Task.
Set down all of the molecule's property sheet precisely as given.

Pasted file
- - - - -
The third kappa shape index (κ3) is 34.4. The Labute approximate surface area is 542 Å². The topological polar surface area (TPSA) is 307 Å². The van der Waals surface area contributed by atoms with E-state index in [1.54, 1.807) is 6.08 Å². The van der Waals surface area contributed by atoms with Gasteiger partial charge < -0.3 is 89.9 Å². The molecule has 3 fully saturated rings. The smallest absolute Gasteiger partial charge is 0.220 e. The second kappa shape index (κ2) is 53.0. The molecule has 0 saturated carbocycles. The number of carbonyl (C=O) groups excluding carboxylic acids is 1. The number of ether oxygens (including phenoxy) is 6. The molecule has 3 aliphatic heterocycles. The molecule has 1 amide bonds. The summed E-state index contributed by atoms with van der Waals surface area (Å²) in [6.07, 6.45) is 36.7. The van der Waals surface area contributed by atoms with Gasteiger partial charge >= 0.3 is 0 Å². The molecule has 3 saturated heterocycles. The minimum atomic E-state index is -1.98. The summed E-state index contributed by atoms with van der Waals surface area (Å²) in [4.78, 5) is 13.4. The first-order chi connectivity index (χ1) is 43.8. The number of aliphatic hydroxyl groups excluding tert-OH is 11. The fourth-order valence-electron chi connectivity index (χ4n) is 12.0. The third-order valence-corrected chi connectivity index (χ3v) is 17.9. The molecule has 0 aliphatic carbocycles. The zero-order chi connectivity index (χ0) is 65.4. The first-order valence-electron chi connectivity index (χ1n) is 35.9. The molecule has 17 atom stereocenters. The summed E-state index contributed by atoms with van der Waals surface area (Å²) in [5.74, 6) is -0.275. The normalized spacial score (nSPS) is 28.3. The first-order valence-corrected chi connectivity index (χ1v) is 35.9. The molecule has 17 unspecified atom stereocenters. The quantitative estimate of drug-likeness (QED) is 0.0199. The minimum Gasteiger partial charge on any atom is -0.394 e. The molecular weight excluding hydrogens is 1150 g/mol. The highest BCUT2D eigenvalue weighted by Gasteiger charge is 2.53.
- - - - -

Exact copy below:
The third kappa shape index (κ3) is 34.4. The Labute approximate surface area is 542 Å². The topological polar surface area (TPSA) is 307 Å². The van der Waals surface area contributed by atoms with E-state index in [1.54, 1.807) is 6.08 Å². The van der Waals surface area contributed by atoms with Gasteiger partial charge < -0.3 is 89.9 Å². The molecule has 3 fully saturated rings. The smallest absolute Gasteiger partial charge is 0.220 e. The second kappa shape index (κ2) is 53.0. The molecule has 0 saturated carbocycles. The number of carbonyl (C=O) groups excluding carboxylic acids is 1. The number of ether oxygens (including phenoxy) is 6. The molecule has 3 aliphatic heterocycles. The molecule has 1 amide bonds. The summed E-state index contributed by atoms with van der Waals surface area (Å²) in [6.07, 6.45) is 36.7. The van der Waals surface area contributed by atoms with Gasteiger partial charge >= 0.3 is 0 Å². The molecule has 3 saturated heterocycles. The minimum atomic E-state index is -1.98. The summed E-state index contributed by atoms with van der Waals surface area (Å²) in [4.78, 5) is 13.4. The first-order chi connectivity index (χ1) is 43.8. The number of aliphatic hydroxyl groups excluding tert-OH is 11. The fourth-order valence-electron chi connectivity index (χ4n) is 12.0. The third-order valence-corrected chi connectivity index (χ3v) is 17.9. The molecule has 0 aliphatic carbocycles. The zero-order chi connectivity index (χ0) is 65.4. The first-order valence-electron chi connectivity index (χ1n) is 35.9. The molecule has 17 atom stereocenters. The summed E-state index contributed by atoms with van der Waals surface area (Å²) in [5.74, 6) is -0.275. The normalized spacial score (nSPS) is 28.3. The first-order valence-corrected chi connectivity index (χ1v) is 35.9. The molecule has 17 unspecified atom stereocenters. The quantitative estimate of drug-likeness (QED) is 0.0199. The minimum Gasteiger partial charge on any atom is -0.394 e. The molecular weight excluding hydrogens is 1150 g/mol. The highest BCUT2D eigenvalue weighted by Gasteiger charge is 2.53.